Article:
We now begin longer, more detailed stories. The amount of detail in the stories indicates close proximity to eyewitnesses. Peter is most probably the source behind the story of this famous exorcism story. In the earlier exorcism stories Mark uses sparse and immediate language. The story is told in just a few sentences. By doing this he establishes the main point of the story: Jesus has authority over demons. It is the same with the healing stories. The story of Jesus healing Simon’s mother in law takes just a few short sentences.
Now Mark begins to tell the exorcism and healing stories in more detail. He wants to show us Jesus at work. These stories raise lots of problems, and it is because of the difficulties in the stories that they sound all the more authentic. When a story is neatly tied up with all the details fitting together perfectly we suspect that it is a story that is either a fiction or a true story that has been doctored. Stories from real life are as messy as real life. It is this “messiness” of some of the stories in the gospels which therefore bear witness to their authenticity.
Jesus and the disciples come straight from the excitement of the calming of the storm to this next dramatic story. No doubt Peter remembered the sequence of events clearly and related them to Mark. By crossing the sea they had come into the territory of the Gentiles. We know these people are not Jewish because the man lives in the cave tombs and the people herd pigs. Pigs were unclean to Jews. No Jew would touch a pig, neither would the live in tombs. The dead were unclean.
This chapter therefore also marks a shift is Mark’s gospel because Jesus is now ministering to the Gentiles as well as the Jews. So Mark teaches that this Son of God, this Lord of the Sabbath, this one who even the wind and the sea obey, is also the Lord of the Gentiles.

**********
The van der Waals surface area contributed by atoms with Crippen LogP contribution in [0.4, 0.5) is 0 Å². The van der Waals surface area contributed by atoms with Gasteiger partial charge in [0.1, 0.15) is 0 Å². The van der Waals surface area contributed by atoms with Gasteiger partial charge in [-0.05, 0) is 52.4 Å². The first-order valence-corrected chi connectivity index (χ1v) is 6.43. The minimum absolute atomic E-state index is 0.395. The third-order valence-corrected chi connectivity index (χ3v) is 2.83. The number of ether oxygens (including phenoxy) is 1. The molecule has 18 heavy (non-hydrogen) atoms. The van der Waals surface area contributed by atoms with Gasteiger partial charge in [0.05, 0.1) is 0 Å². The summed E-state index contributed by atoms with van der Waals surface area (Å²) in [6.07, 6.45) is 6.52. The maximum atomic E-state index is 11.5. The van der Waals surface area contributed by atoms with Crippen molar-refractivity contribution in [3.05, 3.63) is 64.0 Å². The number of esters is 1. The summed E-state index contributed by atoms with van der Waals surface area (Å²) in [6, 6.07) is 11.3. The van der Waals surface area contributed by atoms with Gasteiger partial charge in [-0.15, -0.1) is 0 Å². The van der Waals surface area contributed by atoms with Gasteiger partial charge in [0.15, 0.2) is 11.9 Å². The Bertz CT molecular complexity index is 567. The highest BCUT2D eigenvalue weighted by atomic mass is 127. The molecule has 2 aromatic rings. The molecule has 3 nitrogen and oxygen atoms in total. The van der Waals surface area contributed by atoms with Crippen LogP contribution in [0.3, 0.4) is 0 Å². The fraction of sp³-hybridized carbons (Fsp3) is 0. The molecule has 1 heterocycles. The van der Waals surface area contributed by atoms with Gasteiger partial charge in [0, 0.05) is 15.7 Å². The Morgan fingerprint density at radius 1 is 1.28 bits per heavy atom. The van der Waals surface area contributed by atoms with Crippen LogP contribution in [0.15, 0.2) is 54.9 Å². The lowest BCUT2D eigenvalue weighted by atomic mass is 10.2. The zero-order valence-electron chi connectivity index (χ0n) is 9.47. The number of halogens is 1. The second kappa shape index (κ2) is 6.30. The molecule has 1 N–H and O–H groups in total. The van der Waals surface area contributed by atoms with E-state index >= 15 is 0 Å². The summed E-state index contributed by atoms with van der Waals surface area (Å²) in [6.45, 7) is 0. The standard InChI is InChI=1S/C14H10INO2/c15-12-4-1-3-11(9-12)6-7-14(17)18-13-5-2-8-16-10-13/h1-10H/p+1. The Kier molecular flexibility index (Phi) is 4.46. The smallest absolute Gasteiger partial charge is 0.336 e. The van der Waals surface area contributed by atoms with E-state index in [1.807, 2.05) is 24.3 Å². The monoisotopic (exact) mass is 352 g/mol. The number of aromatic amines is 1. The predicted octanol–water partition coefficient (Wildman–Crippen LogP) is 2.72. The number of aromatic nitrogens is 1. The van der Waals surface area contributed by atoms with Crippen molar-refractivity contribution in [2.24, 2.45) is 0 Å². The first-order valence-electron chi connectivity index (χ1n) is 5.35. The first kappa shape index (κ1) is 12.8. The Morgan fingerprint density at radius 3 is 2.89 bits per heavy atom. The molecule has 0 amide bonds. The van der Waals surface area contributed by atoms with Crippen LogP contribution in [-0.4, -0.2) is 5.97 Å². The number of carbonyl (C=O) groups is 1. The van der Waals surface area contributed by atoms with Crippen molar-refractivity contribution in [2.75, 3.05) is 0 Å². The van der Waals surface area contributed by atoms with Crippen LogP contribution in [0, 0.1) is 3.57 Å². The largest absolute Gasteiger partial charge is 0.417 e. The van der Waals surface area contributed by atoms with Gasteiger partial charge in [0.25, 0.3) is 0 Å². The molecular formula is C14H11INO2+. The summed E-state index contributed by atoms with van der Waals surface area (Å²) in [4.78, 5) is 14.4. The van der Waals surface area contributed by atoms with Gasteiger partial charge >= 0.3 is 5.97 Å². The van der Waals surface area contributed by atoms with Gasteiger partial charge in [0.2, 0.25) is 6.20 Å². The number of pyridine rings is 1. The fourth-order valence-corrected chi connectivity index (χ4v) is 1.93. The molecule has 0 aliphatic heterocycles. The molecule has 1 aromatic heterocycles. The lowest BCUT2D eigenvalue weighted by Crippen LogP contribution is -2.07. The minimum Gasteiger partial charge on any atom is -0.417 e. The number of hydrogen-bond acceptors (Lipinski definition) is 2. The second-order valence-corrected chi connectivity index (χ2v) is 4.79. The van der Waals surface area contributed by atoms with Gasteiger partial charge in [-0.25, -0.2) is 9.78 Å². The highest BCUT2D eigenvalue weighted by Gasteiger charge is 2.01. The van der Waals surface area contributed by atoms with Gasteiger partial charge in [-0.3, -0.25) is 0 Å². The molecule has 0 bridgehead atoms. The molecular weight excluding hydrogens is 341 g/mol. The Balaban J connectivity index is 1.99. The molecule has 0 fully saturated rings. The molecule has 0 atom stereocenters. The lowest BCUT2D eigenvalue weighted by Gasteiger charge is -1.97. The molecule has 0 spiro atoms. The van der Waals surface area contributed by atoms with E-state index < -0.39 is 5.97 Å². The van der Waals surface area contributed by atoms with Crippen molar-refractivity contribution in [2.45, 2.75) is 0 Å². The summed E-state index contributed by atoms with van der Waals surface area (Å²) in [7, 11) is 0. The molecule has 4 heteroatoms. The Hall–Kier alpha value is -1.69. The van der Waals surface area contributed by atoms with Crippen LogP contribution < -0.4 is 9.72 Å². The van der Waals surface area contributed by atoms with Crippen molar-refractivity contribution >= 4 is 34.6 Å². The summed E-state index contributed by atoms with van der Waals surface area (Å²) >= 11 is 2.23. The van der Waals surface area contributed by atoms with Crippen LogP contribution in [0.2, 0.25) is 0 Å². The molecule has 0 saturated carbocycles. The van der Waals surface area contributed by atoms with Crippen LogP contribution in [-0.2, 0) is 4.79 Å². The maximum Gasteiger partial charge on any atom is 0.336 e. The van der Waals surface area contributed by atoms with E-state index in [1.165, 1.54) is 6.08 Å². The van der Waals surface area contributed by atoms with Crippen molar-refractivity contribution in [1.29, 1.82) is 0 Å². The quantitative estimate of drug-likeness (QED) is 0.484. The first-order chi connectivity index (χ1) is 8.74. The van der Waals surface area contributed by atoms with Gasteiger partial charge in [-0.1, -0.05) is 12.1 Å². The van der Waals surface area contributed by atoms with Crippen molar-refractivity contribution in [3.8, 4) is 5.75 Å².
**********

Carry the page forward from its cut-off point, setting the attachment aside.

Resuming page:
The demon possessed man was so strong he could not even be bound with chains. This is a much more violent case of demon possession. Remember the earlier demonic possession the man was actually in the synagogue. He was not the raving demoniac we see here. Mark is probably indicating that the problem of possession amongst the Gentiles was even worse than it was among the Jews. Remember this gospel is being written to the Christians in pagan Rome, so they will be very interested in how Jesus reacts to the Gentiles. The Gentile demon possessed man shows preternatural strength and a violent, raving tendency. Nevertheless, he prostrates himself before Jesus.
The next section is disturbing. Jesus identifies that there is a host of demons within the man and he allows them to go into the swine. This is not something a gospel writer would have made up. The details is so strange and mystifying. Why did the demons ask to go into the pigs, and why did Jesus allow them to? We can only conclude that Jesus saw the pigs, as unclean creatures, to be worthy hosts for the demons. By running off the cliff into the sea (which for Jews is the place of chaos and darkness) Jesus taught the lesson that the demons–those unclean beasts–would eventually go to the place of darkness and chaos where they belong.
Another interesting detail which could not have been made up is the way the people of the town reject Jesus. Mark seems to be hammering home the point that there are plenty of people who will see the marvelous acts of Jesus, but reject him. They are like the ones who cannot hear the parables and will be damned. Many will see miracles and rather than turn to Christ in repentance, will ask him to leave.
What are Mark’s main teaching points? The pagans see the amazing works of Christ, but they reject him just as many will. Nevertheless, many see his work and they are at least amazed and want to know more. Most of all, the man possessed by demons is now in his right mind. Jesus came all that way to save him, and so he comes to this world to seek and to save that which was lost–even though many will reject him.